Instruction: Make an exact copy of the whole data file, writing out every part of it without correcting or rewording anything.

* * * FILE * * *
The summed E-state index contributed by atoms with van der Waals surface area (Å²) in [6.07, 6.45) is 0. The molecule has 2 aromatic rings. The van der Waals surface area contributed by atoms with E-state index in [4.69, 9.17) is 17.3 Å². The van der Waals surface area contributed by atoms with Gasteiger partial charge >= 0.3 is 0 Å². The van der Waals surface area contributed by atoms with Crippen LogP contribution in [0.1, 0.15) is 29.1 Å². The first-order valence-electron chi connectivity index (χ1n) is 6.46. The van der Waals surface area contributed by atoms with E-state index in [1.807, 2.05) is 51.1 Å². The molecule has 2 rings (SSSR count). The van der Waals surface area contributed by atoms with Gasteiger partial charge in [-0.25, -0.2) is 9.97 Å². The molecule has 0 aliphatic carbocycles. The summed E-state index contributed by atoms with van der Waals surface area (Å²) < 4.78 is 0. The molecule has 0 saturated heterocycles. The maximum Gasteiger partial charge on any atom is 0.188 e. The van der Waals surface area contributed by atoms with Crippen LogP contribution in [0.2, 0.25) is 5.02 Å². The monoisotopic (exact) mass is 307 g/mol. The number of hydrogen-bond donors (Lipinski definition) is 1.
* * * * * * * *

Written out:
The summed E-state index contributed by atoms with van der Waals surface area (Å²) in [6.07, 6.45) is 0. The molecule has 2 aromatic rings. The van der Waals surface area contributed by atoms with E-state index in [4.69, 9.17) is 17.3 Å². The van der Waals surface area contributed by atoms with Gasteiger partial charge >= 0.3 is 0 Å². The van der Waals surface area contributed by atoms with Crippen LogP contribution in [0.1, 0.15) is 29.1 Å². The first-order valence-electron chi connectivity index (χ1n) is 6.46. The van der Waals surface area contributed by atoms with E-state index in [1.807, 2.05) is 51.1 Å². The molecule has 2 rings (SSSR count). The van der Waals surface area contributed by atoms with Gasteiger partial charge in [-0.25, -0.2) is 9.97 Å². The molecule has 0 aliphatic carbocycles. The summed E-state index contributed by atoms with van der Waals surface area (Å²) < 4.78 is 0. The molecule has 0 saturated heterocycles. The maximum Gasteiger partial charge on any atom is 0.188 e. The van der Waals surface area contributed by atoms with Crippen LogP contribution in [0.2, 0.25) is 5.02 Å². The monoisotopic (exact) mass is 307 g/mol. The number of hydrogen-bond donors (Lipinski definition) is 1.